The potlatch is an incredibly intricate and fascinating set of rituals through which the values, beliefs and culture of the Kwakwaka’wakw and other west coast First Nations are shared. Traditionally, Kwakwaka’wakw society was based upon these many acts of giving and generosity that make up the potlatch. In the colder, darker months of winter, all members of the nation would be invited to attend. The hosting chief would then preside over days and even weeks of cultural, political, social and even bureaucratic events. During this time, all guests would be sumptuously fed and housed by the host family.
The politics of the nation and communities would be discussed. Elders, chiefs and community members would hear about disagreements and hold discussions till appropriate solutions were found. An endless array of carvings, songs and dances would be displayed by both the creators of the pieces and those who acquired the rights to do so. Rules around artistic ownership remain strict to this day. Displaying or using the cultural property of another family without permission is unacceptable. The entire process was governed by a strict set of rules and guidelines, which were passed on and confirmed by elders at every such event. There were even a set of guidelines for dealing with mistakes and errors in judgment that allowed for all to save face while continuing to live in harmony.
Throughout the potlatch and especially at the end, gifts according to occasion and rank would be handed out. Through this gift giving, the host chief would confirm their position and importance within Kwakwaka’wakw society. The chiefs and families who gave the most were held in the highest esteem by the larger community. This aspect of the culture led to numerous wars of generosity in which rival chiefs would go to extreme lengths in their attempts to outdo each other’s ability and willingness to give. Wouldn’t it be great to attend one of those events!
Can you imagine how our society would be different today if, instead of the immigrant culture becoming dominant, the Kwakwaka’wakw nation’s ways became the norm? Wealthy corporations would compete with each other to be more generous. Celebrity millionaires would go to great lengths to give all that they had away as quickly as possible to ensure their continued fame and social importance. There would be no need for a social safety net. Instead, each community would have several big houses where resources would constantly be re-distributed. Kwakwaka’wakw families will work and save for years to gather enough to share at a respectable level. Can you imagine your neighbors and friends toiling tirelessly solely for the sake of giving?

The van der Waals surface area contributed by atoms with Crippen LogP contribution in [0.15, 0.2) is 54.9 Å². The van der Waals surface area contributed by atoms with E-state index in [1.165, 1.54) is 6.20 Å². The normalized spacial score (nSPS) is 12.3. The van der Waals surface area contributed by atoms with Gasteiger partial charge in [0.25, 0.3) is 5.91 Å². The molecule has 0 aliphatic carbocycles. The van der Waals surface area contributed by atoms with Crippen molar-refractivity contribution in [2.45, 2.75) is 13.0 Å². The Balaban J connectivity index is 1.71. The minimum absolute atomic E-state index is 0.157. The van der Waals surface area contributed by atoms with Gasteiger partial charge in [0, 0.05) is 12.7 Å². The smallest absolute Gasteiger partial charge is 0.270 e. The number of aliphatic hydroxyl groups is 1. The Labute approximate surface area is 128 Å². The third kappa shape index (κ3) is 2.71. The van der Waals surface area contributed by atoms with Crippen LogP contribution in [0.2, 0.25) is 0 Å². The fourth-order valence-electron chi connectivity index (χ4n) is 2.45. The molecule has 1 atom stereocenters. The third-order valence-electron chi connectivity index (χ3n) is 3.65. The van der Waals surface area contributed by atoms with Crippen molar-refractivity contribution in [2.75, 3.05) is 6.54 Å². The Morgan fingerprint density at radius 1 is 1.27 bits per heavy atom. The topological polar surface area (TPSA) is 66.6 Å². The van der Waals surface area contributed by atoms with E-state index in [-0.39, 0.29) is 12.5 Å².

The potlatch ritual united the community and ensured that no one went without. Even today, participating in a potlatch as part of the host family is an amazing and wonderful experience. The host family proudly displays their “box of treasures’ or collection of songs, dances and carved masks. As each member fulfills their role according to age, rank and tradition, they learn what it means to belong to their family and their culture. While items are being presented to guests, even the youngest learn that the true gift is in the giving and not the receiving. The wholeness and serenity that follow hosting such an event is something that I have never experienced outside of First Nations Culture.
The Kwakwaka’wakw are the Kwakwala speaking people who live around the north east coast of Vancouver Island. They have also been erroneously known as the “Kwaguilt” people.
Potlatching is common to the cultures of most west coast First Nation’s people. Recognizing the importance of these rituals to the culture, strength and integrity of area First Nations, the Canadian government banned the practice as part of their attempt to eliminate the “Indian problem” in the late 1800’s. In spite of the ban, potlatching continued in secret keeping the culture and traditions alive. In 1951, Canadian politicians thought that the practice was extinct, so no mention of the practice was made in a revised version of the Indian Act. Potlatching openly resumed shortly afterwards when First Nations people realized that they could no longer be put in jail for participating in these rituals.
Kathleen Westergaard’s spiritual journey has taken her home to Village Island, Haida Gwaii and Campbell River. As the mother of James Aul Sewid’s great grand children, she has had the privilege of living and learning in the Kwakwaka’wakw culture for many years and is looking forward to many more.